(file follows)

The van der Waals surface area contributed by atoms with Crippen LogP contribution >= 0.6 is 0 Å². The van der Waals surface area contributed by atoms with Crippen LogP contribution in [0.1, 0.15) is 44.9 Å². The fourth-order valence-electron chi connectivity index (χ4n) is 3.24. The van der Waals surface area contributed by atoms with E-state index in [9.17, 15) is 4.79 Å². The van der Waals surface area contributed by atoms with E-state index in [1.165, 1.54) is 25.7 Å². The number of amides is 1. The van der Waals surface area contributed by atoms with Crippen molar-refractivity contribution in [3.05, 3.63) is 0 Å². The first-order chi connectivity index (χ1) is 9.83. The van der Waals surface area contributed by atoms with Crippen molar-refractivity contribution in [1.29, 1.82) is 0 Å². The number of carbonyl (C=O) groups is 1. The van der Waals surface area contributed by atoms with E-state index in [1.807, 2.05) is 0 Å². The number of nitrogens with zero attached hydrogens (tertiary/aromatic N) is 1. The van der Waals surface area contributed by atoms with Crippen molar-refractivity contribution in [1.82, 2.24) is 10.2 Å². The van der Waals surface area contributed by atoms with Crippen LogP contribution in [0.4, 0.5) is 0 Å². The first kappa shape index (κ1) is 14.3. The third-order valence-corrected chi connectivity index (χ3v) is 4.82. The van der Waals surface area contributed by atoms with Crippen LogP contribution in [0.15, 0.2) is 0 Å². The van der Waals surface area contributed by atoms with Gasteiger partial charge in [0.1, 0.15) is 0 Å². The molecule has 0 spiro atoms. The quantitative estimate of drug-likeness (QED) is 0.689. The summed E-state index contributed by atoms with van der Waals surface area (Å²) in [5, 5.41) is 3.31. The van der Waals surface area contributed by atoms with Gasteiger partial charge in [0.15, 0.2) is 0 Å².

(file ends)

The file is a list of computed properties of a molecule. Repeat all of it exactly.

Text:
The van der Waals surface area contributed by atoms with Crippen LogP contribution >= 0.6 is 0 Å². The van der Waals surface area contributed by atoms with Crippen LogP contribution in [0.1, 0.15) is 44.9 Å². The fourth-order valence-electron chi connectivity index (χ4n) is 3.24. The van der Waals surface area contributed by atoms with E-state index in [9.17, 15) is 4.79 Å². The van der Waals surface area contributed by atoms with E-state index in [1.165, 1.54) is 25.7 Å². The number of amides is 1. The van der Waals surface area contributed by atoms with Crippen molar-refractivity contribution in [3.05, 3.63) is 0 Å². The first-order chi connectivity index (χ1) is 9.83. The van der Waals surface area contributed by atoms with Crippen molar-refractivity contribution in [1.29, 1.82) is 0 Å². The number of carbonyl (C=O) groups is 1. The van der Waals surface area contributed by atoms with E-state index in [1.807, 2.05) is 0 Å². The number of nitrogens with zero attached hydrogens (tertiary/aromatic N) is 1. The van der Waals surface area contributed by atoms with Crippen molar-refractivity contribution in [1.82, 2.24) is 10.2 Å². The van der Waals surface area contributed by atoms with Crippen LogP contribution in [0.4, 0.5) is 0 Å². The first kappa shape index (κ1) is 14.3. The third-order valence-corrected chi connectivity index (χ3v) is 4.82. The van der Waals surface area contributed by atoms with Crippen LogP contribution in [0.15, 0.2) is 0 Å². The van der Waals surface area contributed by atoms with Gasteiger partial charge in [0.1, 0.15) is 0 Å². The molecule has 0 spiro atoms. The quantitative estimate of drug-likeness (QED) is 0.689. The summed E-state index contributed by atoms with van der Waals surface area (Å²) in [5, 5.41) is 3.31. The van der Waals surface area contributed by atoms with Gasteiger partial charge in [0.15, 0.2) is 0 Å².